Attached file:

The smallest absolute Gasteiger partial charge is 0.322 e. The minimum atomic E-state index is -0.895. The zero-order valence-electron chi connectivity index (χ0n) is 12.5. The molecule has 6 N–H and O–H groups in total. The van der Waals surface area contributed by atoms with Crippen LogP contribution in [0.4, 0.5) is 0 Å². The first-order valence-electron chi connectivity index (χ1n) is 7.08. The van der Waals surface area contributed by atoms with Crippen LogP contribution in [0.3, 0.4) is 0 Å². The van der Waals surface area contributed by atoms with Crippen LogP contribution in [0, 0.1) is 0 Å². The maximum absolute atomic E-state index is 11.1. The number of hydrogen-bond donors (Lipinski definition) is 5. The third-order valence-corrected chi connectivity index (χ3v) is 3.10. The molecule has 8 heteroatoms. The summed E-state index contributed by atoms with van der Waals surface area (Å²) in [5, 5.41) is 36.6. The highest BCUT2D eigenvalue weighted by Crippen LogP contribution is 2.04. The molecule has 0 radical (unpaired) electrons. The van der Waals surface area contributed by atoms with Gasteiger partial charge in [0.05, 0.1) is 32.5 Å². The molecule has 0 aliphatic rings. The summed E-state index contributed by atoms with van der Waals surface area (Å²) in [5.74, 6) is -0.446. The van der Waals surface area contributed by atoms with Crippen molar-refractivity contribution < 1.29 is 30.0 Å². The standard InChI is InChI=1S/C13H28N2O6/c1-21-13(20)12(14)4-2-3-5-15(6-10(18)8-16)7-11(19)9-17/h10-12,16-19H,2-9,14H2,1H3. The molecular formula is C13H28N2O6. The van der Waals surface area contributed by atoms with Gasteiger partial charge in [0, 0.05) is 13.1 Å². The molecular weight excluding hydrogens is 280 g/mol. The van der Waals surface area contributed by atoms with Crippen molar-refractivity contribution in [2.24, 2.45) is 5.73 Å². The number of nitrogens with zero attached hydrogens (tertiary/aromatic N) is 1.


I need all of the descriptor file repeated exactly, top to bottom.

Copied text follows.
The smallest absolute Gasteiger partial charge is 0.322 e. The minimum atomic E-state index is -0.895. The zero-order valence-electron chi connectivity index (χ0n) is 12.5. The molecule has 6 N–H and O–H groups in total. The van der Waals surface area contributed by atoms with Crippen LogP contribution in [0.4, 0.5) is 0 Å². The first-order valence-electron chi connectivity index (χ1n) is 7.08. The van der Waals surface area contributed by atoms with Crippen LogP contribution in [0.3, 0.4) is 0 Å². The van der Waals surface area contributed by atoms with Crippen LogP contribution in [0, 0.1) is 0 Å². The maximum absolute atomic E-state index is 11.1. The number of hydrogen-bond donors (Lipinski definition) is 5. The third-order valence-corrected chi connectivity index (χ3v) is 3.10. The molecule has 8 heteroatoms. The summed E-state index contributed by atoms with van der Waals surface area (Å²) in [5, 5.41) is 36.6. The highest BCUT2D eigenvalue weighted by Crippen LogP contribution is 2.04. The molecule has 0 radical (unpaired) electrons. The van der Waals surface area contributed by atoms with Gasteiger partial charge in [0.05, 0.1) is 32.5 Å². The molecule has 0 aliphatic rings. The summed E-state index contributed by atoms with van der Waals surface area (Å²) in [5.74, 6) is -0.446. The van der Waals surface area contributed by atoms with Crippen molar-refractivity contribution < 1.29 is 30.0 Å². The standard InChI is InChI=1S/C13H28N2O6/c1-21-13(20)12(14)4-2-3-5-15(6-10(18)8-16)7-11(19)9-17/h10-12,16-19H,2-9,14H2,1H3. The molecular formula is C13H28N2O6. The van der Waals surface area contributed by atoms with Gasteiger partial charge in [0, 0.05) is 13.1 Å². The molecular weight excluding hydrogens is 280 g/mol. The van der Waals surface area contributed by atoms with Crippen molar-refractivity contribution in [2.24, 2.45) is 5.73 Å². The number of nitrogens with zero attached hydrogens (tertiary/aromatic N) is 1.